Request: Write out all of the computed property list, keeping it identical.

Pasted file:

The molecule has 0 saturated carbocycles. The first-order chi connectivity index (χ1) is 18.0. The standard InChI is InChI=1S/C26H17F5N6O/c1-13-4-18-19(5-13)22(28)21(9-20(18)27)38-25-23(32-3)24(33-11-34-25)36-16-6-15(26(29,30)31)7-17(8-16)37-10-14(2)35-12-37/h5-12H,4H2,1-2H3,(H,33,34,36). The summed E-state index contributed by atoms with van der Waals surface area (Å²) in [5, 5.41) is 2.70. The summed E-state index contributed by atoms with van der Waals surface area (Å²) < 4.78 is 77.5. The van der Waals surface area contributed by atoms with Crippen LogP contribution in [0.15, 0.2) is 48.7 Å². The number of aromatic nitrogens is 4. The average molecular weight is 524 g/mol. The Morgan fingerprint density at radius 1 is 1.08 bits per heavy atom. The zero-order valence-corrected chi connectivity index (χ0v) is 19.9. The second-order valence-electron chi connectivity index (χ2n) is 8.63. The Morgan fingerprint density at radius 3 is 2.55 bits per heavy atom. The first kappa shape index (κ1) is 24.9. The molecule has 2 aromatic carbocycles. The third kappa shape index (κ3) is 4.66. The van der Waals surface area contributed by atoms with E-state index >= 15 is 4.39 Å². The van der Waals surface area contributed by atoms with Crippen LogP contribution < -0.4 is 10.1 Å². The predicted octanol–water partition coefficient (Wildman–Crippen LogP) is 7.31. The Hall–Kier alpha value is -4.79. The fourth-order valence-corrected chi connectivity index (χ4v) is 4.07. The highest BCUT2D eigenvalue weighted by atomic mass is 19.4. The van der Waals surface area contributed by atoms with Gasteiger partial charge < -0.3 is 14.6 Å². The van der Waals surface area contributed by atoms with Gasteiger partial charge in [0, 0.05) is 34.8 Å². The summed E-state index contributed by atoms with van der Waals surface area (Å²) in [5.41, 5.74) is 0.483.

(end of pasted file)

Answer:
The molecule has 0 saturated carbocycles. The first-order chi connectivity index (χ1) is 18.0. The standard InChI is InChI=1S/C26H17F5N6O/c1-13-4-18-19(5-13)22(28)21(9-20(18)27)38-25-23(32-3)24(33-11-34-25)36-16-6-15(26(29,30)31)7-17(8-16)37-10-14(2)35-12-37/h5-12H,4H2,1-2H3,(H,33,34,36). The summed E-state index contributed by atoms with van der Waals surface area (Å²) in [5, 5.41) is 2.70. The summed E-state index contributed by atoms with van der Waals surface area (Å²) < 4.78 is 77.5. The van der Waals surface area contributed by atoms with Crippen LogP contribution in [0.15, 0.2) is 48.7 Å². The number of aromatic nitrogens is 4. The average molecular weight is 524 g/mol. The Morgan fingerprint density at radius 1 is 1.08 bits per heavy atom. The zero-order valence-corrected chi connectivity index (χ0v) is 19.9. The second-order valence-electron chi connectivity index (χ2n) is 8.63. The Morgan fingerprint density at radius 3 is 2.55 bits per heavy atom. The first kappa shape index (κ1) is 24.9. The molecule has 2 aromatic carbocycles. The third kappa shape index (κ3) is 4.66. The van der Waals surface area contributed by atoms with E-state index >= 15 is 4.39 Å². The van der Waals surface area contributed by atoms with Crippen LogP contribution < -0.4 is 10.1 Å². The predicted octanol–water partition coefficient (Wildman–Crippen LogP) is 7.31. The Hall–Kier alpha value is -4.79. The fourth-order valence-corrected chi connectivity index (χ4v) is 4.07. The highest BCUT2D eigenvalue weighted by atomic mass is 19.4. The van der Waals surface area contributed by atoms with Gasteiger partial charge < -0.3 is 14.6 Å². The van der Waals surface area contributed by atoms with Gasteiger partial charge in [0, 0.05) is 34.8 Å². The summed E-state index contributed by atoms with van der Waals surface area (Å²) in [5.41, 5.74) is 0.483.